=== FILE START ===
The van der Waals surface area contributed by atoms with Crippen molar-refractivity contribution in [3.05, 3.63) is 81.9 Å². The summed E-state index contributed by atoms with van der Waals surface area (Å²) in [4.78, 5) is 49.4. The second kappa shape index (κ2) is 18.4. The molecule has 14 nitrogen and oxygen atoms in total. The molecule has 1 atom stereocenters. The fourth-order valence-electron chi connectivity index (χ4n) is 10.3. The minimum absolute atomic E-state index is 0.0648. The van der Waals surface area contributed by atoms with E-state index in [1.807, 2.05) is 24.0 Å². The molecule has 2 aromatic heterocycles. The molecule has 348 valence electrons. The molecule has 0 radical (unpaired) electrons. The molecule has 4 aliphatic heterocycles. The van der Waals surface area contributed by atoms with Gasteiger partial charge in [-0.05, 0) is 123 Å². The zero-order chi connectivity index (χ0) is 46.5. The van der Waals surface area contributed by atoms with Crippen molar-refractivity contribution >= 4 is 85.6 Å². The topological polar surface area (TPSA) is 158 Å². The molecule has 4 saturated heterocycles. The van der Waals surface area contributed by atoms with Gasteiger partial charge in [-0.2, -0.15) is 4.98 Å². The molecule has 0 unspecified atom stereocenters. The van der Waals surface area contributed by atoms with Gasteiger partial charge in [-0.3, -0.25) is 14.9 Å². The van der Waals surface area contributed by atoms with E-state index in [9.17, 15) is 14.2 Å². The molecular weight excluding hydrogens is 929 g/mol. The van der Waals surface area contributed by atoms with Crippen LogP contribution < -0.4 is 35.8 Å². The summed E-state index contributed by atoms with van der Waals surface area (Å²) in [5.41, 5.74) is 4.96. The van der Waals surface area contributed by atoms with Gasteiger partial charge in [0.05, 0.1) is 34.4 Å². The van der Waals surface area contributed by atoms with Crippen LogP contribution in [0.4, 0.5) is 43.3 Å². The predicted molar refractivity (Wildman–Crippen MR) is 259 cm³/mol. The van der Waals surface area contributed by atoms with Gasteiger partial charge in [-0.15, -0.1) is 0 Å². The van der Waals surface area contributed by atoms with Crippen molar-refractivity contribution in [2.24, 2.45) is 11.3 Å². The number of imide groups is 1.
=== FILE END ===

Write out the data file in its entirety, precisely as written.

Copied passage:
The van der Waals surface area contributed by atoms with Crippen molar-refractivity contribution in [3.05, 3.63) is 81.9 Å². The summed E-state index contributed by atoms with van der Waals surface area (Å²) in [4.78, 5) is 49.4. The second kappa shape index (κ2) is 18.4. The molecule has 14 nitrogen and oxygen atoms in total. The molecule has 1 atom stereocenters. The fourth-order valence-electron chi connectivity index (χ4n) is 10.3. The minimum absolute atomic E-state index is 0.0648. The van der Waals surface area contributed by atoms with E-state index in [1.807, 2.05) is 24.0 Å². The molecule has 2 aromatic heterocycles. The molecule has 348 valence electrons. The molecule has 0 radical (unpaired) electrons. The molecule has 4 aliphatic heterocycles. The van der Waals surface area contributed by atoms with Gasteiger partial charge in [-0.05, 0) is 123 Å². The zero-order chi connectivity index (χ0) is 46.5. The van der Waals surface area contributed by atoms with Crippen molar-refractivity contribution >= 4 is 85.6 Å². The topological polar surface area (TPSA) is 158 Å². The molecule has 4 saturated heterocycles. The van der Waals surface area contributed by atoms with Gasteiger partial charge in [-0.2, -0.15) is 4.98 Å². The molecule has 0 unspecified atom stereocenters. The van der Waals surface area contributed by atoms with Gasteiger partial charge in [-0.3, -0.25) is 14.9 Å². The van der Waals surface area contributed by atoms with E-state index in [9.17, 15) is 14.2 Å². The molecular weight excluding hydrogens is 929 g/mol. The van der Waals surface area contributed by atoms with Crippen LogP contribution < -0.4 is 35.8 Å². The summed E-state index contributed by atoms with van der Waals surface area (Å²) in [5.41, 5.74) is 4.96. The van der Waals surface area contributed by atoms with Gasteiger partial charge in [0.05, 0.1) is 34.4 Å². The van der Waals surface area contributed by atoms with Crippen LogP contribution in [0.4, 0.5) is 43.3 Å². The predicted molar refractivity (Wildman–Crippen MR) is 259 cm³/mol. The van der Waals surface area contributed by atoms with Gasteiger partial charge in [-0.15, -0.1) is 0 Å². The van der Waals surface area contributed by atoms with Crippen molar-refractivity contribution in [2.24, 2.45) is 11.3 Å². The number of imide groups is 1.